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Full text of "Poland Russia and Great Britain 1941-1945"

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. . . The castle be so built, and fortified, that it was thought to be
invincible. And when it was finished, for reward to the architect (that was
a Polonian), he (Tsar Ivan Vasilevich) put out both his eyes, to make him
unable to build the like again.
(Fletcher, G., ibid., p. 63).
Immediately after the occupation of Poland, the N.K.V.D. began to
seek among the population for persons who might be of some use to them,
agents who would be capable of carrying out intelligence work in that
part of Poland occupied by Germany, and for informers who would act in
Eastern Poland against the national underground organisations. In
1939, the Soviets had no particular need to find any Quislings among the
Poles, for they were anticipating that the Polish question on the annexed
territory would be settled in the way normal to Russia, that is, by the
physical extermination of all leaders and the wholesale transfer of the
population. In that case common informers would suffice for the -job.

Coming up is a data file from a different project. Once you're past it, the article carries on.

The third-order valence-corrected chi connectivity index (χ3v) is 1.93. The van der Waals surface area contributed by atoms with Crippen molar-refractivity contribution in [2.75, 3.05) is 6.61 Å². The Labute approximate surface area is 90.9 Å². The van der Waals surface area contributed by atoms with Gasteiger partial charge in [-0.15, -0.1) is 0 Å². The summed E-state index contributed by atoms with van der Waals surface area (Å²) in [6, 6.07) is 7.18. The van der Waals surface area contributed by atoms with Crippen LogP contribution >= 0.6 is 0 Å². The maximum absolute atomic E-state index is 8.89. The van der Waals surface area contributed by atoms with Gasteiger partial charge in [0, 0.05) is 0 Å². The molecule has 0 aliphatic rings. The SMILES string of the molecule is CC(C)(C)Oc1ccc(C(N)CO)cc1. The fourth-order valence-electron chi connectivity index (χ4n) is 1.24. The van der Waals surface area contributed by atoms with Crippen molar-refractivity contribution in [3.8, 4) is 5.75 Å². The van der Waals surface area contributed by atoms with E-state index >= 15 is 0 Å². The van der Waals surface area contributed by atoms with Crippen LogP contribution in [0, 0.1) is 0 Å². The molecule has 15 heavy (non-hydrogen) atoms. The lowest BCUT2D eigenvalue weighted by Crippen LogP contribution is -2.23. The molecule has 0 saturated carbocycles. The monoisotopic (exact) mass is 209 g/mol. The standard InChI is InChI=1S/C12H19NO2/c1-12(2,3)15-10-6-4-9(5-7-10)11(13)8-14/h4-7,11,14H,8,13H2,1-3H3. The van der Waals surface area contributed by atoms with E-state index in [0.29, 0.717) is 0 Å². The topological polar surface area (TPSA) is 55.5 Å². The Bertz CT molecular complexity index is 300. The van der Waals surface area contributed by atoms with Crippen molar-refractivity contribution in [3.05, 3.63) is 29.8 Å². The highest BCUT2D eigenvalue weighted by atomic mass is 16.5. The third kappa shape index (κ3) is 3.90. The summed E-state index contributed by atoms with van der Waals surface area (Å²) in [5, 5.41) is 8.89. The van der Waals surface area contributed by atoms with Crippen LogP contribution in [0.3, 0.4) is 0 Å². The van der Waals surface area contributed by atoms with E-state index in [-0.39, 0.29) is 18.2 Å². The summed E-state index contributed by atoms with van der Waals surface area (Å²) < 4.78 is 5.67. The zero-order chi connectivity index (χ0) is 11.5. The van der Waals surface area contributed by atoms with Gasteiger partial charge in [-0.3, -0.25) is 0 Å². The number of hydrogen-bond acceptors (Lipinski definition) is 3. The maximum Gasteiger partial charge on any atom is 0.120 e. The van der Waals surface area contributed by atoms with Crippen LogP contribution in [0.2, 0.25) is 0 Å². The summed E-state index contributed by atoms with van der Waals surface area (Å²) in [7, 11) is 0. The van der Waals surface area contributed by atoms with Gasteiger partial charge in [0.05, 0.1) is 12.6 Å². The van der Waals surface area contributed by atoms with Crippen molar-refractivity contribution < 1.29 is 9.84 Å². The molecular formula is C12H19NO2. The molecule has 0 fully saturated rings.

The former stock of Polish Communists who had linked their fate with
that of Lenin and Trotsky and who, believing in the Revolution, had
marched with the Russian armies in their drive on Warsaw in 1920, were
already dead, the majority having shared the destiny of their erstwhile
comrades and perished during the purges—many had been executed as
agents provocateurs. No one has been able to find the graves of Wojewodzki,
Skarbek, Dqbal, Warski, Lenski and other Poles, nor of Ukrainians such
as Czubar, Skrypnik and those White Ruthenian dreamers, who sincerely
believed in a better world founded on Communism, and were so un-
heeding as to join the Russian camp and seek refage in the Soviet Union.
The actual Polish Department of the Comintern was staffed from an
Academy created in Minsk on the borders of the Polish Republic, where
personnel were specially trained for their task. The students took a
three-year course in order to become thoroughly acquainted with Polish
affairs. Some of the pupils were young men of Polish stock, educated
from childhood in Russian schools. A number of these, as minor officials
of the N.K.V.D., were later to come into contact with the Polish Army
The existing Polish Department of the Comintern, possessed an ex-
perienced staff and had no need, as had been the case in Lenin's time, to
seek for supporters in Poland who would work against their country. If
they adopted Wanda Wasilewska, it was only as a special case and
because, in the future she, as a writer, could perform useful work in
Western Poland occupied by the Germans. Furthermore, her virtue lay in
the fact that she happened to be the daughter of the late Leon Wasilew&W*